To my mind what we’re witnessing is the complete failure of post-war housing policy in the UK.  Council housing, for example, makes no sense.  It locks in housing allocation at one moment in time, making no allowance for the changing world we live in. Or the changing size of individual families for that matter.

This brings me on to the second failing of the political system.  Politicians see direct action by the state as the only way to achieve anything.  So we’re told we have to build more social housing.  Wrong.  We simply have to build more housing, period.  100,000 private homes will house 100,000 households just as well as 100,000 social homes will.  100,000 fewer households will be waiting for housing in either case.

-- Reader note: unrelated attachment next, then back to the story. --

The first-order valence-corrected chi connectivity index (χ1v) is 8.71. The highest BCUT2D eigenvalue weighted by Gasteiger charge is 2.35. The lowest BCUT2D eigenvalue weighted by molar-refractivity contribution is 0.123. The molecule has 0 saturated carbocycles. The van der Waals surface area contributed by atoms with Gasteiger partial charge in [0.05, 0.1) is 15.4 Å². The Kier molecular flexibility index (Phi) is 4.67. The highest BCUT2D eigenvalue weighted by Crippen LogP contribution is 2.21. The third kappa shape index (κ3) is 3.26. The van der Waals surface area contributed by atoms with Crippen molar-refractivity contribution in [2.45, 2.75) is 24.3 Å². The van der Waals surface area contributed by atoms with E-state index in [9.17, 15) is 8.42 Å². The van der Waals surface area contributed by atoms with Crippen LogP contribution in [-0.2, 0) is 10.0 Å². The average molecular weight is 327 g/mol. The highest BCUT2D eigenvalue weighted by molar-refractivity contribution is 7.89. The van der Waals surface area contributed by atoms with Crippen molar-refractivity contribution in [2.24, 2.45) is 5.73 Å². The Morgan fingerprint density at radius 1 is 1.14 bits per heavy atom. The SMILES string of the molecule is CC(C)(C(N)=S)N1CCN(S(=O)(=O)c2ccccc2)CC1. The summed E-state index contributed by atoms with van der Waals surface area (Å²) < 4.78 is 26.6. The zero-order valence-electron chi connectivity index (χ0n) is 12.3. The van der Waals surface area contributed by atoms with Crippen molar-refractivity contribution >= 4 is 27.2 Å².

And in actual fact, over the last decade or so, demands for social housing have actually reduced the total provision of housing.  Why?  Because the main way social housing has been provided has been through Section 106 agreements with housing developers.  In this daft system, housing developers have been given planning permission in return for including schools, hospitals or social housing in their schemes.  And you thought schools, hospitals and social housing all came out of the health, education and housing budgets?  This tax on developers, or first-time buyers, however you want to look at it, has the effect of reducing housing provision.  At a given house-price level, building houses is less profitable than otherwise would be the case, so fewer invest in that activity than in other opportunities.  Fewer houses get built, house prices rise, and more prospective purchasers find themselves on social-housing waiting lists.  Section 106 agreements to provide more social housing because it’ll be needed are, in aggregate, self-fulfilling!